This week saw international delegates and world leaders debate a Global Plastics Treaty text that has not set out legally binding targets and timeframes on plastic production and reduction.
Held in Kenya, the talks have reportedly seen little mention of binding instruments to reduce the human health impact of plastic – a measure called for by global scientists.
Earlier this week, 20 scientists co-signed an open letter to the international community to coincide with the start of the Intergovernmental Negotiating Committee (INC-3) talks in Nairobi.
Led by the Plastic Health Council, the letter defines the key elements of the ‘Health Scientists’ Global Plastic Treaty’ that scientists believe need to be included to address the science known of the impact of plastic chemicals and particles on health.
Plastic chemicals found in packaging are associated with endocrine disruption, fertility, heart disease and cancer. The letter argues that the current UN published ‘Zero Draft’ “falls short” and is not “strong enough to protect the health of future generations”.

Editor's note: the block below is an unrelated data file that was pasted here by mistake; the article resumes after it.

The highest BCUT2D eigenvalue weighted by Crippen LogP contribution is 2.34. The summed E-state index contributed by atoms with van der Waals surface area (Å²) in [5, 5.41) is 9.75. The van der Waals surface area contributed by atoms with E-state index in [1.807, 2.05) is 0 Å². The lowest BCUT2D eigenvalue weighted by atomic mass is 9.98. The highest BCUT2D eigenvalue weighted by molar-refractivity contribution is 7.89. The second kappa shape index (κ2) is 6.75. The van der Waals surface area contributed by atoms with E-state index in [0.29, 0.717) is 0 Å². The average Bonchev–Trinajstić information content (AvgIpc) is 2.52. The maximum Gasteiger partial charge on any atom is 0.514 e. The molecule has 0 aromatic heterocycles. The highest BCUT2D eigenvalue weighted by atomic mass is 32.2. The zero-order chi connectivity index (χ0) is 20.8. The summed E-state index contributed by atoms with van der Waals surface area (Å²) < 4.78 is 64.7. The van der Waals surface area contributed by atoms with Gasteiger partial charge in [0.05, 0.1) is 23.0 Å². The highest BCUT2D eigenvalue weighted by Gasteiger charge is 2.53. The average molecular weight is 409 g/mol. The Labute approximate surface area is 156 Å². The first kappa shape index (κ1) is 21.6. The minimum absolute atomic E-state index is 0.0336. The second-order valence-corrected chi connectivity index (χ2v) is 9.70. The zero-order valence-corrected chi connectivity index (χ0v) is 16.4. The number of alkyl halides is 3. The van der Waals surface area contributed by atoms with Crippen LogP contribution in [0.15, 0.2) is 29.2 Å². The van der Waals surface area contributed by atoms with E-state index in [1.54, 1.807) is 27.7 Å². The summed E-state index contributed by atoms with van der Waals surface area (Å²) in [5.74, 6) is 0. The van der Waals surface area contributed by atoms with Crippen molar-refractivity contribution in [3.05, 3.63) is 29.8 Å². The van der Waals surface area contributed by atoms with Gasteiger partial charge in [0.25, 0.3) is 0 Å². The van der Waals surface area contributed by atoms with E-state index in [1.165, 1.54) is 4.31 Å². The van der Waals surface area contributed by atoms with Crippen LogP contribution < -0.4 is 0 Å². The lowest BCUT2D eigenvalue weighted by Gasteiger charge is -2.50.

The scientists agree that an impactful treaty should “reduce the production volumes of plastics”, “eradicate all but verifiably essential single-use plastic items”, “mandate proper testing of all chemicals in plastics” and “prohibit ‘the chimera of chemical recycling’ of plastic”.
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They wrote: “The Global Plastics Treaty is a once-in-a-century opportunity to protect human health from toxic polluting plastic and world leaders cannot afford to leave their populations vulnerable to the toxic effects of plastic.”
Plastic Health Council and A Plastic Planet co-founder Sian Sutherland commented: “Our message to the delegates is simple. Will you create a UN Plastics Treaty that protects the future profits of the fossil fuel industry or will you create a Treaty that protects the future health of your people?”